Father John Misty - Neptune - Tuesday, Jan. 29

Amber Zbitnoff
Father John Misty doesn't give a damn what you think. Which could prove to be the best thing about him, or his biggest downfall. You see, people from the Northwest want to appear like they too, don't give a damn. But they do. We all do.

Even though Tillman no longer calls Seattle home, his headlining show at the Neptune on Tuesday might suggest otherwise. The room was full of friends and memories for Tillman, who on several occasions told stories of himself and his brother drinking cheap beer and robbing the Chipotle down the street. And while Tillman may no longer be living off tortillas in a crappy apartment near 45th Street, the sentiment remains the same.

Tillman is a showman. Whether he's shaking his slender frame, convulsing across the stage on his back or kissing the hand of the star-struck fella in the front row, he's got your attention. Watching him perform - in all his flamboyant, hipster-Elvis-meets-Elton-John-glory - is something you won't forget.

For Tuesday's set, Tillman ran through the twangy collection of liquor-laced tunes that make up Fear Fun, as well as a new track called "Honey Bear, " and a reworking of Canned Heat's "On The Road Again" - the latter two showing the spectrum of Tillman's live performance. Where "Honey Bear," was melodic and sweet, "Road" found Tillman throwing his body across stage with no regard.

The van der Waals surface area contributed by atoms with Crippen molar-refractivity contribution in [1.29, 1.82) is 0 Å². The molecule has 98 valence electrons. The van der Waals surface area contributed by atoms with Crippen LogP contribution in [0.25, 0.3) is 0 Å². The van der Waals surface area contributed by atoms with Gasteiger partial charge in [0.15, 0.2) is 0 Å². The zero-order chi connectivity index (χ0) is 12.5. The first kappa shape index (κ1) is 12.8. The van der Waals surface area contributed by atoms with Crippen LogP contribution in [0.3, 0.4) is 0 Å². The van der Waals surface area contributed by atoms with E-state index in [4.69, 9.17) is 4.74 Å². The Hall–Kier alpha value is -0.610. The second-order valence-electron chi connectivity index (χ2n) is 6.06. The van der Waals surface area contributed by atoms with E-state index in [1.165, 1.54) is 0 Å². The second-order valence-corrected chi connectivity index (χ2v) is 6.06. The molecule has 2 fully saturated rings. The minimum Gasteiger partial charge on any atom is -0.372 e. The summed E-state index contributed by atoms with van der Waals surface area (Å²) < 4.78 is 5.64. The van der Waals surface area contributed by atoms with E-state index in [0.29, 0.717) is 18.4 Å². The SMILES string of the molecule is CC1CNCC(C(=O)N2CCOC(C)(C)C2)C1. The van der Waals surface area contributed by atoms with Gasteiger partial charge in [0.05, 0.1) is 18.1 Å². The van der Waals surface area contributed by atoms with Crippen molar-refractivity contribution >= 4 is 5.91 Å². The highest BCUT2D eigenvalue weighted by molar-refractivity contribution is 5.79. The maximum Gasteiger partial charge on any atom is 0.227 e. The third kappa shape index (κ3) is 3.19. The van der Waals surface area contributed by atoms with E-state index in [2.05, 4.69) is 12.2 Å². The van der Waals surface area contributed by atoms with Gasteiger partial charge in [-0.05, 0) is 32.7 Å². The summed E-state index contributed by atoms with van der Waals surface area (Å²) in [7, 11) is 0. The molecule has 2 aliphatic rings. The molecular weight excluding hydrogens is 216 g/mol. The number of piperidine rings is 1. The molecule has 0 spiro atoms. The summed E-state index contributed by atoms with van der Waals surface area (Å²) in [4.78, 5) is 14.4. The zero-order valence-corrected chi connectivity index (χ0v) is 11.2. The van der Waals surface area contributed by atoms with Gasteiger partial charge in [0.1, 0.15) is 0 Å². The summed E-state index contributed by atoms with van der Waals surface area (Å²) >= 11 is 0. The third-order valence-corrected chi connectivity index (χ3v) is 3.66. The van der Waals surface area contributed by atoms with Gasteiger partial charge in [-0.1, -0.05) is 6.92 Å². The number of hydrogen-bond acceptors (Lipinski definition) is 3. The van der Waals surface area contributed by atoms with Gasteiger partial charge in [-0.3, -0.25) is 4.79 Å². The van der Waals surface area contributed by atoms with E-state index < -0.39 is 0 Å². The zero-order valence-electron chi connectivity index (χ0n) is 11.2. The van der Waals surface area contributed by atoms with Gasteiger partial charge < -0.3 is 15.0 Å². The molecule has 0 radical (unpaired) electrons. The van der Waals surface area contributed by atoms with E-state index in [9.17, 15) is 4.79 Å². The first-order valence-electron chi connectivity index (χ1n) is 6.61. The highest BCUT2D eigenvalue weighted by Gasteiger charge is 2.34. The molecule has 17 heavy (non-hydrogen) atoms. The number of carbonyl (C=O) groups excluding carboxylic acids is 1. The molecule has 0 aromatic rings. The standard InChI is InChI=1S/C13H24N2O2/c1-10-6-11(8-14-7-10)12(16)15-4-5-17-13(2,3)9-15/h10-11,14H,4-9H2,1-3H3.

But as strange as Tillman is on stage - the dramatic hand gestures, the over the top hip pops, the sarcastic undertones, his performance on Tuesday actually seemed a bit tame. Yes, TAME.

In hindsight, this probably has to do with the fact that he's become more instrumental in his delivery - playing guitar nearly 85 percent of the time (the other 15 percent saved for his sweaty, writhing jaunts that find him wrestling the mike stand across the stage floor). Yet Tillman is at his best when he's cooing in to the mike, a bottle of wine in one hand, a bottle of whiskey in the other, as he literally dances the line of jerk or joker.

It's no coincidence the whole Father John Misty persona is soaked in irony. The name versus the intense sexuality of his songs. The passion of his live show as compared to the "I give zero fucks" attitude he presents. Even the unabashedly sarcastic way he sings "Look out Hollywood, here I come" on opening cut, "Fun Times In Babylon."

It's all meant to show us how uninhibited he is. And sure, it's a bunch of crap. Because we all know he's trying really hard not to try. But his songs make people feel sexy and happy and connected. They make us feel - even if it's just for the moment his hips have us in a trance - that we don't give a damn, either. And that's therapy for the soul.

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